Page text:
But as Joubert points out, Turner is an amateur and that makes him unpredictable. The killers believe Turner will easily be dealt with. But he’s not as stupid or unresourceful as they might expect. The opening section reveals just how handy he is: fixing a computer, knowledgeable about plants and for some reason the weather, working out an insoluble murder in a book, and most important of all has learned to trust nobody especially his bosses. It turns out he’s got a few of his own tricks up his sleeve, not least how to work a telephone exchange to his advantage and how to flush out his adversaries.

There’s a terrific game of cat-and-mouse and in possibly the only picture in the early cycle of conspiracy pictures the first character capable of harnessing technology.

You often read about character-driven movies but that’s only usually in the sense of dramatic flaws or preferring exploring personality to action. This is character-driven in an entirely different way. Turner’s life depends on him being able to read character, to notice what’s wrong or false in a given situation, to assess the qualities of those around him. For much of the dialogue, Turner is observing as much as listening, watching for behavioural clues.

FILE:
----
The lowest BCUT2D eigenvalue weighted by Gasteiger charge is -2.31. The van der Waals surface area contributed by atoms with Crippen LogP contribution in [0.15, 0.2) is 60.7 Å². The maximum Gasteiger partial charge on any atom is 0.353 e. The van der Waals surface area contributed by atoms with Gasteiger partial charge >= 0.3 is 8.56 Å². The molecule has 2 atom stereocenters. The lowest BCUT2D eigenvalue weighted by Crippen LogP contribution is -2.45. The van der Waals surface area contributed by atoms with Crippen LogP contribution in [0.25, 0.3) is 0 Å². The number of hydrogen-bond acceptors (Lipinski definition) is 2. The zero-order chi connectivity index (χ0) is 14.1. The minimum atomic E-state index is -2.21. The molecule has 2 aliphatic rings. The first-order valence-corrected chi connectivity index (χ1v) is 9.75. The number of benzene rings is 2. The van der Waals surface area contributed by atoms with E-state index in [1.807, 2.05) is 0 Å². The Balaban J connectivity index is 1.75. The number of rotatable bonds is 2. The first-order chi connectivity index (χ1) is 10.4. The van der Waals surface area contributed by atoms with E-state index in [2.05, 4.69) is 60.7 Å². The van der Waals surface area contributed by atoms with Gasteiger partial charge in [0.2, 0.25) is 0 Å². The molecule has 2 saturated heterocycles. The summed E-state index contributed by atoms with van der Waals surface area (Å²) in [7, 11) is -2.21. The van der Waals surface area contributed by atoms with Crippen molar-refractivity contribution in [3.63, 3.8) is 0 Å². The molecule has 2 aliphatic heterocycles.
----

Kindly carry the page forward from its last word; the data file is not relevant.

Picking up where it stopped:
Even without the presence of Kathy, this would have been a highly satisfactory thriller. But the tentative romance takes it to another level. Unusually, she is a loner, whose photographic metier is loneliness. That they bond at all is surprising, that they do so with such touching emotion brings unexpected intimacy.